Two Treatises of Government

Two Treatises of Government

John Locke

A work of political philosophy published anonymously in 1689 by John Locke. The First Treatise attacks patriarchalism in the form of sentence-by-sentence refutation of Robert Filmer’s Patriarcha, while the Second Treatise outlines Locke’s ideas for a more civilized society based on natural rights and contract theory.

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Emile

Emile

Jean-Jacques Rousseau

Emile, or On Education, is a treatise on the nature of education and on the nature of man, which tackles fundamental political and philosophical questions about the relationship between the individual and society. The text is divided into five books: the first three are dedicated to the child Emile, the fourth to an exploration of the adolescent, and the fifth to outlining the education of his female…

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On the Shortness of Life

On the Shortness of Life

Seneca

Originally written around 49 AD for his father-in-law Paulinus, Seneca here brings up many Stoic principles on the nature of time, namely that people waste much of it in meaningless pursuits. According to Seneca, nature gives people enough time to do what is really important and it is up to the individual to allot it properly.

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A Confession

A Confession

Leo Tolstoy

This short work was originally titled An Introduction to a Criticism of Dogmatic Theology. It is a brief autobiographical story of the author’s struggle with a mid-life existential crisis, and describes his search for the answer to the ultimate philosophical question: “If God does not exist, since death is inevitable, what is the meaning of life?”

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The Psychology of Revolution

The Psychology of Revolution

Gustave Le Bon

Chapters include: Scientific And Political Revolutions; Religious Revolutions; The Action Of Governments In Revolutions; The Part Played By The People In Revolutions; Individual Variations Of Character In Time Of Revolution; The Mystic Mentality And The Jacobin Mentality; The Revolutionary And Criminal Mentalities; The Psychology OF Revolutionary Crowds; The Psychology Of The Revolutionary Assemblies; The Opinions Of Historians Concerning…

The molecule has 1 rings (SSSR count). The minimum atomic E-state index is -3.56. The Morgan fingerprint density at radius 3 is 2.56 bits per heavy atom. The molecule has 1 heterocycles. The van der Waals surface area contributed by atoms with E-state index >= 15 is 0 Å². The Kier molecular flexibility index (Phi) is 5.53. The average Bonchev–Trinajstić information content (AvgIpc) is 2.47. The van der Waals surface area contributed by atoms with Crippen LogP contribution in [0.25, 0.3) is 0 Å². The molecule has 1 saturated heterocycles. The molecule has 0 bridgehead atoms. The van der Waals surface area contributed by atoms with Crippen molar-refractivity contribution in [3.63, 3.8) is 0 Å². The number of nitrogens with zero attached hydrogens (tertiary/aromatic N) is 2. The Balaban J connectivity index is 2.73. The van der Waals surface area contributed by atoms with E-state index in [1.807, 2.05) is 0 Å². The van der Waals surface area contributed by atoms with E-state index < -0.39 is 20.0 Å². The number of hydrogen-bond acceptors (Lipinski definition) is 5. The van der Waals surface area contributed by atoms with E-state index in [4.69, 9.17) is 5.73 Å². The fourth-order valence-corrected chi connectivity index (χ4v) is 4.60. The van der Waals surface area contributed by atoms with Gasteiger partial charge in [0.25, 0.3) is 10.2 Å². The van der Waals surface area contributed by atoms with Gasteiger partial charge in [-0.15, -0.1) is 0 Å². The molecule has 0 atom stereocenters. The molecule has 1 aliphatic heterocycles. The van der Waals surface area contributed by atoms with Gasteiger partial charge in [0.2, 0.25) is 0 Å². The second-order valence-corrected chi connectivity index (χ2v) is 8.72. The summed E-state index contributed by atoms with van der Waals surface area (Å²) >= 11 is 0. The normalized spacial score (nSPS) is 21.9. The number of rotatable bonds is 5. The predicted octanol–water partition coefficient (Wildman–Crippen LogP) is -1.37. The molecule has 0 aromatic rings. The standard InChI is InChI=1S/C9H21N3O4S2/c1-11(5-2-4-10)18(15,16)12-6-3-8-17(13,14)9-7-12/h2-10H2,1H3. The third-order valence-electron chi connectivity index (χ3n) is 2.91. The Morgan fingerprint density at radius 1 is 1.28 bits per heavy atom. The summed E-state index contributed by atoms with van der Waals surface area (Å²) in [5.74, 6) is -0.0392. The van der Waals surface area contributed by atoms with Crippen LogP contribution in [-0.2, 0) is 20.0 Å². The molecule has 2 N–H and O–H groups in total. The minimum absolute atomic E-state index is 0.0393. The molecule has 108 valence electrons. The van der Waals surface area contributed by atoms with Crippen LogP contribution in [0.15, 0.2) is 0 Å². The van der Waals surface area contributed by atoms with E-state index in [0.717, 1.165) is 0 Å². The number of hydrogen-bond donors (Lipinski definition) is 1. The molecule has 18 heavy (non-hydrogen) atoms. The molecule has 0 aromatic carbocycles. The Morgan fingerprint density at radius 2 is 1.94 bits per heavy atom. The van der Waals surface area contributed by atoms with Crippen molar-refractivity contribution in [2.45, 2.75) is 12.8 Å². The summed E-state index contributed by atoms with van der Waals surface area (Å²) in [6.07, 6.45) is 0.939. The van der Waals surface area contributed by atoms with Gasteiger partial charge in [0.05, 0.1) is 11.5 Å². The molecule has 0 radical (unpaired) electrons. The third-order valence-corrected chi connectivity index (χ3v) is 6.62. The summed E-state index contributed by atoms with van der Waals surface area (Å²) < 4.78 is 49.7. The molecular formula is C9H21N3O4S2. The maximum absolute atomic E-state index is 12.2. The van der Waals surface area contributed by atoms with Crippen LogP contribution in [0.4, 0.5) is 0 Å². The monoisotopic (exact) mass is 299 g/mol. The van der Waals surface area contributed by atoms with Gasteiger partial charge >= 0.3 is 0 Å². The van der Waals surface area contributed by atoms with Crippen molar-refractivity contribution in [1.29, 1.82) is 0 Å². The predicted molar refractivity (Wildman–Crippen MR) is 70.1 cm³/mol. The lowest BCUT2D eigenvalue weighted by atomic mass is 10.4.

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A Modern Theory of Ethics

A Modern Theory of Ethics

W. Olaf Stapledon

Chapters include: The Need for Ethics; Self-Fulfilment as the Ground of Ethics; Criticism of the Self-Fulfilment Theory; Pleasure as Constitutive of Good; Good as an Unique Quality; Teleology in Ethics; Tendency in Physics and Biology; Tendency in Psychology; Psychical Conflict; Objective Activity as the Ground of Ethics; Determinism and Free Will; Essentials of the Concrete Ideal; Reality and Admiration; Moral Zeal…

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Religion

Religion

Arthur Schopenhauer

Chapters include: Prefatory Note; Religion. A Dialogue; A Few Words On Pantheism; On Books And Reading; Physiognomy; Psychological Observations; and, The Christian System.

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Of the Nature of Things

Of the Nature of Things

Lucretius

De rerum natura (On the Nature of Things) is a first-century BC didactic poem by the Roman poet and philosopher Lucretius (c. 99 BC – c. 55 BC) with the goal of explaining Epicurean philosophy to a Roman audience. The poem, written in some 7,400 dactylic hexameters, is divided into six untitled books, and explores Epicurean physics through richly poetic language and metaphors.

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Tertium Organum

Tertium Organum

P. D. Ouspensky

This is P.D. Ouspensky’s Tertium Organum, which he believed was the third major philosophical synthesis, the previous being those of Aristotle and Bacon. Originally issued in Russian in 1912, this is the second, revised edition. It was translated into English and published in 1922. In this book, Ouspensky uses the concept of the fourth dimension as an extended metaphor for the esoteric nature…

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The Genealogy of Morals

The Genealogy of Morals

Friedrich Nietzsche

Contains a Preface and three interrelated essays that expand on the concepts he laid out in Beyond Good and Evil. The essays are: First Treatise: “‘Good and Evil’, ‘Good and Bad'”; Second Treatise: “‘Guilt’, ‘Bad Conscience’, and Related Matters”; Third Treatise: “What do ascetic ideals mean?”.

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On Benefits

On Benefits

Seneca

Lucius Annaeus Seneca was a Roman Stoic philosopher (c. 4 BC – AD 65), and tutor to the emperor Nero. This book, On Benefits, forms part of a series of moral essays written by Seneca. Comprised of seven books plus a Preface by the translator Aubrey Stewart.

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The Unseen World and Other Essays

The Unseen World and Other Essays

John Fiske

Essays in this book include: The Unseen World; “The To-Morrow Of Death.”; The Jesus Of History; The Christ Of Dogma; A Word About Miracles; Draper On Science And Religion; Nathan The Wise; Historical Difficulties; The Famine Of 1770 In Bengal; Spain And The Netherlands; Longfellow’s Dante; Paine’s “St. Peter.”; A Philosophy Of Art; and, Athenian…

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A Pluralistic Universe

A Pluralistic Universe

William James

The Hibbert Lectures at Manchester College on the present situation in Philosophy. From the first lecture: ‘As these lectures are meant to be public, and so few, I have assumed all very special problems to be excluded, and some topic of general interest required. Fortunately, our age seems to be growing philosophical again — still in the ashes…

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